<?php phpinfo(); ?>
Remember to save this file named info.php. Then, log into your website server with the help of an SFTP client with the appropriate credentials that you find from your account’s dashboard. Once you log into the server, you will get the below list of files that are related to your website.
If you are running several websites on your server, then you will find multiple folders here on the server. But you can find only one site under the primary public_html or www folder. while other sites are under a directory with the same name as the site in question.
2. Uploading Your info.php File and Checking Your Site
After that, you can start by uploading the newly created info.php file on the website’s server. You can use the drag and drop functionality for transferring the file. Then try running this info.php file within your browser and check for the site’s availability. After running the page, you will get the below diagnostic page.
Here, you can check the configuration details of your PHP and its version. You can check the details as shown below.
If you see that the highlighted number above begins with 7 and updating the WordPress does not resolve the issue. Then it is time that you contact your host that is helping you in hosting your website. As it will require an experienced person to get into more details.
Method 3. Configuring and installing the MySQL Extension
If the above mentioned two methods do not help in fixing the issue and you are still facing the error then you can try checking the MySQL extension. It probably requires configuration setting or most probably installing the new extension.
1. Checking the info.php File
Again, open the info.php file from your browser and this time instead of the PHP version, we will focus on the MySQL section as shown below.
If there is a number present next to the Client API library version field, it indicates that the MySQL version is installed. Otherwise, contact your host. To resolve this, make sure you update the version of PHP frequently or you can ask your host to do so.
2. Checking for the Configured the MySQL Extension
If you can find the number for the MySQL installation, then proceed with checking its extension. There might be some problem with the php.ini file. You can reconfigure this file by removing it from the server and going back to the info.ph file and looking for the Loaded Configuration File field as shown below.
Again use SFTP for logging back to the server and look for the above-highlighted path. You need to move the file using the drag functionality from the server to your local system for backup perspective and then delete the file from the server.
Then reload your website to check if the error still persists. Then check the backend for any possible error. If there is no error then the MySQL extension is not configured properly. If the error is there, then try contacting your host.
Method 4. Checking PHP Extension Configuration
If you have recently updated or migrated your website, then you may find a mismatch in the PHP configuration that is available in the extension_dir. WordPress uses this location for looking for PHP data.
Go to your PHP info webpage for looking at the Loaded Configuration File entry displaying the path to the php.ini file. You will follow a path like this.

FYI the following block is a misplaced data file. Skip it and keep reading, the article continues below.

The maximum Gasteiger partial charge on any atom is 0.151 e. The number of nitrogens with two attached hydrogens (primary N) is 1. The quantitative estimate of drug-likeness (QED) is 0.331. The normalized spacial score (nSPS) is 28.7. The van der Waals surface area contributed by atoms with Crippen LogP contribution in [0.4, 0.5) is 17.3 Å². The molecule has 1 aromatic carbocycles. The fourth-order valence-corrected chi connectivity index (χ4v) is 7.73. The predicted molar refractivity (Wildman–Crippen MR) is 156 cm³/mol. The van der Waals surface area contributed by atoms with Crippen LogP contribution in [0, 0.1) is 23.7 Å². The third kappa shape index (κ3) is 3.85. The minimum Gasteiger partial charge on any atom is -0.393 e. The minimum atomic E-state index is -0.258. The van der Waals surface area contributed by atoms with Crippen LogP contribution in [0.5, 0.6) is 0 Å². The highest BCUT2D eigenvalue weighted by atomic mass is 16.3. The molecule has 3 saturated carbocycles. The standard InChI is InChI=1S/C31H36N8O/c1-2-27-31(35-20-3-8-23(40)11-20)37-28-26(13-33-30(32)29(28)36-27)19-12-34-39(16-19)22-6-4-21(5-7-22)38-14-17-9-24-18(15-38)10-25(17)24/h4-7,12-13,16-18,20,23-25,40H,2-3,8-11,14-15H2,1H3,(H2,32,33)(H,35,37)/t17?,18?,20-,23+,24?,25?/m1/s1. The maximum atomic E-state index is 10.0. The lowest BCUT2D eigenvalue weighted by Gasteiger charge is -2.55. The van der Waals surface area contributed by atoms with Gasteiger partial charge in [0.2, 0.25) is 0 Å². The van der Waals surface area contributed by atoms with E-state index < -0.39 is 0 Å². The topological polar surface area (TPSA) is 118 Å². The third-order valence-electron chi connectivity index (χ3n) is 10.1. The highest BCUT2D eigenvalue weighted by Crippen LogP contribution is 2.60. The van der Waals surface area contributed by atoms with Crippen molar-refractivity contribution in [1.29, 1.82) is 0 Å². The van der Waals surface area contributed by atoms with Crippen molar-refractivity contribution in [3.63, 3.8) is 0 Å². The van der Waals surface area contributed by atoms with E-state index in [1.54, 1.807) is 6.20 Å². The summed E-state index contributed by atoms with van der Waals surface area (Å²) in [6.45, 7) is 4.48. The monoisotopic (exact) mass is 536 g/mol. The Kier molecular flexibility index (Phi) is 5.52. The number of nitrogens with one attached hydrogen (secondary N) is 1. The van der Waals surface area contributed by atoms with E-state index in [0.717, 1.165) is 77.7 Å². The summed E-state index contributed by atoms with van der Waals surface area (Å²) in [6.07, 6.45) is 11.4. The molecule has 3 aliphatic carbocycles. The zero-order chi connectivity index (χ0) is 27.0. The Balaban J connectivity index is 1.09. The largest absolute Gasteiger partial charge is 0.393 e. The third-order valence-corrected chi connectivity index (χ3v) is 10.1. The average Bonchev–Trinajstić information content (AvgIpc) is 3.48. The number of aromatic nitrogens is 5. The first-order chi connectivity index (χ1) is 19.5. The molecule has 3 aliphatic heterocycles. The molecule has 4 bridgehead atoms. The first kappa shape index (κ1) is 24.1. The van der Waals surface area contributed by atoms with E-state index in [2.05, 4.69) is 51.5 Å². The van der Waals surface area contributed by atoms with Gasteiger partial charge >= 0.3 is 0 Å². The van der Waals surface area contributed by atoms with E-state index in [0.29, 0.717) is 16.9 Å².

It is where your server contains the PHP configuration.
Then, you need to find the details for the variable extension_dir in the info.php file that you have loaded in the browser. Then make sure you have commented a valid path to PHP extensions as below.
If it is blank then you need to edit the php.ini file as below.
sudo nano /opt/imh/imh-php56/root/usr/lib/php/php.ini
Again go back to the extension_dir setting and update it with the new extension and save the changes. After this, you need to restart the webserver.
Method 5. Look for the Filename or Path for MySQL.so or MySQL.dll
If you are working with the customized php.ini file, then you need to make sure that the file gets updated during the migration or updation of the website. For this, you need to make some changes to the php.ini file. For making the required changes, open the coding text editor and add the following path to the file.
sudo nano /opt/imh/imh-php56/root/usr/lib/php/php.ini
Then you need to locate and comment the following lines:
- ; extension=mysql.so
- ; extension_dir=/path/to/extensions/
After making the changes, save the file, and restart your web server. Then make sure you test your website for errors.
Method 6. Check for missing php-mysqlnd-ms Packages (Ubuntu)
The latest versions of the Ubuntu OS uses the native MySQL drivers rather than using the old PHP libraries. If you have a missing php5-mysqlnd-ms package, then you will face this error. It is possible that you might be missing the MySQL extension that is required by WordPress.
You can install the required package by running the following command:
sudo apt-get install php5-mysqlnd-ms
After making the required changes, save the changes, and restart your web server. Then go to the website and reload it to check for the error.
WordPress is most likely used CMS and tends to face some errors while running the website. Such errors may be due to the technical issues and various inappropriate settings available. Well, you do not have to worry about “your php installation appears to be missing the MySQL extension which is required by WordPress” error, as you can fix it by running the above-mentioned workarounds. You just need to have the right credentials to access the server and its command line for running various commands required as a part of fixing the error.